Iíve always wanted to walk a labyrinth – you know those spiraled paths that lead nowhere and everywhere.
I was in luck. Kripalu, where I was teaching a workshop recently, had one that was reputed to be particularly magical. And I got enmeshed in walking the labyrinth as the sun set for over an hour.
The First Time
To enter the labyrinth, you walk through a gate and then follow the blossom-lined path, where tall grasses brush your bare legs this time of year. You curve right and then start to spiral around – and then the path changes and suddenly youíre going the other direction.
You walk quite a while and find yourself parallel to where you just were, a ways back. Your legs start to feel tired, and you find yourself a bit frustrated because youíre really not getting anywhere. At least thatís how it feels.
Just when you think youíre approaching the center of the labyrinth – PSYCH! You were wrong. Itís time to double back and go the opposite direction, away from where you thought you were going. You feel like youíre backtracking. You wonder if youíre lost. You consider turning around. You hunt for someone who might give you directions.
Then you remember that thereís really only one way in and one way out of a labyrinth, and you simply must trust the path.
But you cling to your faith and you keep walking, turning blind corners, following the well-worn trail. As you go, you start noticing the variety of the flowers. You notice how the sky is turning pink. You hear the birds singing.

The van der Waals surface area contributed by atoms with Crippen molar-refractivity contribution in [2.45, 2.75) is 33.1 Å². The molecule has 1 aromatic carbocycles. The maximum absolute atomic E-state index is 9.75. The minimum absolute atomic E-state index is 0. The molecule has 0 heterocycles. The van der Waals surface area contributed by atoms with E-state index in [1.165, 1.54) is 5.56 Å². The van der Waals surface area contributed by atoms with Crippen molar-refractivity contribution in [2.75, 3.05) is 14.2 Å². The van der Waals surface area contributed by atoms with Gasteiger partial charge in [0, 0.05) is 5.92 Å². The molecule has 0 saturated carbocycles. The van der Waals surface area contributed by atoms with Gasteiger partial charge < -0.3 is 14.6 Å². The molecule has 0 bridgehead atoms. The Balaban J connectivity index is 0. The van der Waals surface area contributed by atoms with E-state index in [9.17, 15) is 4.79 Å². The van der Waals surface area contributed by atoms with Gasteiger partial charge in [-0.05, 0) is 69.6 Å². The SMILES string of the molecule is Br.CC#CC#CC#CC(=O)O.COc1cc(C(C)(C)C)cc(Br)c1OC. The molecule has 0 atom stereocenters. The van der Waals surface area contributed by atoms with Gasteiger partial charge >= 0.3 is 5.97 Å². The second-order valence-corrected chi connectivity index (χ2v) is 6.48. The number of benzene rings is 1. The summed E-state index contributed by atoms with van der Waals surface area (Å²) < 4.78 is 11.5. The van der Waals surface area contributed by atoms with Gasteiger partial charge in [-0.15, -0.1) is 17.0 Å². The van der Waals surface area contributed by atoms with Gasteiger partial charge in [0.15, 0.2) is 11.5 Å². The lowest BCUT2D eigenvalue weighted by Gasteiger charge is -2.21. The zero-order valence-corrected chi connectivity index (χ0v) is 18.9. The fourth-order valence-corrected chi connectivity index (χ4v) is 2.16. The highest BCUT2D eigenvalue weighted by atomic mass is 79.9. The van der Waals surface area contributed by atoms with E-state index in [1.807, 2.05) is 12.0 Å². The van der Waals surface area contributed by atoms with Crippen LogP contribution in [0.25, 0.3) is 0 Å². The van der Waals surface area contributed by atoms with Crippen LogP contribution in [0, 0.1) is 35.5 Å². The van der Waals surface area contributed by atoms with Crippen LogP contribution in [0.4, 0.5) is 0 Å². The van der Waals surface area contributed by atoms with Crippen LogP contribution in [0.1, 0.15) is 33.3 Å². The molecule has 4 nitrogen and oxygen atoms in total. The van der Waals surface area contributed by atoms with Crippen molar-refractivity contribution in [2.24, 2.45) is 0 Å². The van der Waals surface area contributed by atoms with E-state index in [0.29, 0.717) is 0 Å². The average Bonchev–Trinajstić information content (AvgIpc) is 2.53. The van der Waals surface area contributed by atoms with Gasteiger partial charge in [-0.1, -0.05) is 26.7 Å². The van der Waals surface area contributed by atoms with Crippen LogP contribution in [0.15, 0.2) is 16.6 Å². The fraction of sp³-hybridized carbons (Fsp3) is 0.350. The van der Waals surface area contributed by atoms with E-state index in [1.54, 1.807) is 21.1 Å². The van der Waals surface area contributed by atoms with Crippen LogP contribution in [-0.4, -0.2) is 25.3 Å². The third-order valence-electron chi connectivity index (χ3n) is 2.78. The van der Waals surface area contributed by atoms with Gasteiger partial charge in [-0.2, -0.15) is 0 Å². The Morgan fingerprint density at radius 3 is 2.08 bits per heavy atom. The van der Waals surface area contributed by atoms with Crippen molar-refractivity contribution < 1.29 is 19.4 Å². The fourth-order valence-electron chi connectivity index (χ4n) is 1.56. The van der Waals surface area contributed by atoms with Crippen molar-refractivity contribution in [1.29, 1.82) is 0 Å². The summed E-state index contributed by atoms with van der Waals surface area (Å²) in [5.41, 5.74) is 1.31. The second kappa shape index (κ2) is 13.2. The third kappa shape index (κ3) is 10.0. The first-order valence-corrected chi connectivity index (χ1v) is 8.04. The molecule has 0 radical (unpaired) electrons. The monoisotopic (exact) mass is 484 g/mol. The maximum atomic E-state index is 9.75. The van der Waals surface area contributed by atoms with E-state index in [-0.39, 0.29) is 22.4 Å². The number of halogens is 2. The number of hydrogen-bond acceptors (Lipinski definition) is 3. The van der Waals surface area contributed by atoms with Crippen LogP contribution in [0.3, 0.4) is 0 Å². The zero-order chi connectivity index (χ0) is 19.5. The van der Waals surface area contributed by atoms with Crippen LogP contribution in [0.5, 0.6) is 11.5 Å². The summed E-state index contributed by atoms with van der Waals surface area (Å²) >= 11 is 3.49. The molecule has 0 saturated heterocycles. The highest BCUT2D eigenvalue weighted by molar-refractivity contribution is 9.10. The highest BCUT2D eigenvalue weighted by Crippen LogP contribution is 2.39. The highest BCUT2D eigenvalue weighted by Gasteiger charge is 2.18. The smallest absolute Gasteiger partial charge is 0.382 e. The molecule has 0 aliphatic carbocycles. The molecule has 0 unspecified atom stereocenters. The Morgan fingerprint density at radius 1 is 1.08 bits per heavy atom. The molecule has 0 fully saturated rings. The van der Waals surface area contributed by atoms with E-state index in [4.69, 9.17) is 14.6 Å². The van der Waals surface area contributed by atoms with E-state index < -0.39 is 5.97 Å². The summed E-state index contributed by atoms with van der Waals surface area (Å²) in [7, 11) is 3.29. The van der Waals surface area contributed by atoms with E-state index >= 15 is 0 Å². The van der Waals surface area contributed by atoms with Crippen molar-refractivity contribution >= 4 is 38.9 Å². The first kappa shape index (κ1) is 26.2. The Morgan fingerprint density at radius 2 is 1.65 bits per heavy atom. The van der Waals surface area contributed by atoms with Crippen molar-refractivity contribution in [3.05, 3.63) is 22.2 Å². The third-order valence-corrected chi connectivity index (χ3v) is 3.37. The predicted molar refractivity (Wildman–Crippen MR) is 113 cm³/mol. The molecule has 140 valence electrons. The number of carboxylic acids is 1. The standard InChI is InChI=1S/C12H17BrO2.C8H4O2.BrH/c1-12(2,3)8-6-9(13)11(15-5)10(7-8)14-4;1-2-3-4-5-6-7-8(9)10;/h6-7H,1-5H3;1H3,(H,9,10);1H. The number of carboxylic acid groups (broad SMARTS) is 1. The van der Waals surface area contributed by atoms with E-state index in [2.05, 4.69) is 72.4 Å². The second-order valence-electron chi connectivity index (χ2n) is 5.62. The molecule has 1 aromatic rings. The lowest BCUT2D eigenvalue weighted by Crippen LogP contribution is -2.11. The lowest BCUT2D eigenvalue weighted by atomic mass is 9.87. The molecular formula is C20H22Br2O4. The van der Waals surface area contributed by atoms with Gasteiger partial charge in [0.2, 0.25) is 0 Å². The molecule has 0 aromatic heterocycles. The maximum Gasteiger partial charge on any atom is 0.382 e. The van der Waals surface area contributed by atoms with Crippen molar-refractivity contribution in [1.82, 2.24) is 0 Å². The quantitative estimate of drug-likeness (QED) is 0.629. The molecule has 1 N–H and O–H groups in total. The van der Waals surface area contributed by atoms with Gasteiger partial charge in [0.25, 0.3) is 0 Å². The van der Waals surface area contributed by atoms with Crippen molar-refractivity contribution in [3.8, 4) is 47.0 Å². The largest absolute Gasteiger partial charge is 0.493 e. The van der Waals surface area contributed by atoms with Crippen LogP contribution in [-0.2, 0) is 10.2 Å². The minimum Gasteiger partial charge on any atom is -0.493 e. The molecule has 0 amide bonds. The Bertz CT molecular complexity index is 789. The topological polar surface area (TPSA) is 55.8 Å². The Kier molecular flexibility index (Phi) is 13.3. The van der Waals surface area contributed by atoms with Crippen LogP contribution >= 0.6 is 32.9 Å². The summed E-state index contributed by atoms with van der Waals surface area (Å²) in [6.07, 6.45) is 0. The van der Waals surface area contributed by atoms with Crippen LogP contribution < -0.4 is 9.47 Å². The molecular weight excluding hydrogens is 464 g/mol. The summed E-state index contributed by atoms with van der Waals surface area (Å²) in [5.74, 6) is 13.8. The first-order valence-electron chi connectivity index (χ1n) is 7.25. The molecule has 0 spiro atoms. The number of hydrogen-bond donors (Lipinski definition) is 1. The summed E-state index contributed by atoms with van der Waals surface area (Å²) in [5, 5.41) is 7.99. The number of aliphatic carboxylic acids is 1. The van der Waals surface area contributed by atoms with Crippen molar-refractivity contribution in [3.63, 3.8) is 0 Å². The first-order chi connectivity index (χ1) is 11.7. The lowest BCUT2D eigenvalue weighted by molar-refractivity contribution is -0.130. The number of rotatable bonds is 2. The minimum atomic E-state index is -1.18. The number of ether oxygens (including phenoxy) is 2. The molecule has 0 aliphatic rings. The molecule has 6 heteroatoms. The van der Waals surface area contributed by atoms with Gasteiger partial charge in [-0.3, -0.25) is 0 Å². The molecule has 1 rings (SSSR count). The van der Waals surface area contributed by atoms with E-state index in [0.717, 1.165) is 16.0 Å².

Suddenly, you get lost in the journey. You stare in wonder at the butterfly on your way. You stop and smell the earthy scent of the loamy dirt beneath your feet. You look behind you at where youíve been to make sure you didnít miss something.
You start humming to yourself and barely notice that the other person is now gone, somehow escaped form the labyrinth altogether.
Then the path ends. You are there. In the center of the labyrinth lies an altar. People have placed notes and stones and sacred trinkets at the base of a pole that marks the center. You kneel at the altar, grateful for having arrived.
Then you realize you havenít arrived. You have only just begun. The only way back out is the way you came in. You retrace your steps. You can see where people have skipped the walk back, where they have jumped the hedge to hopscotch straight from the altar to the gate where you entered. You wonder why someone would want to rush it. You notice the path, twisting and turning.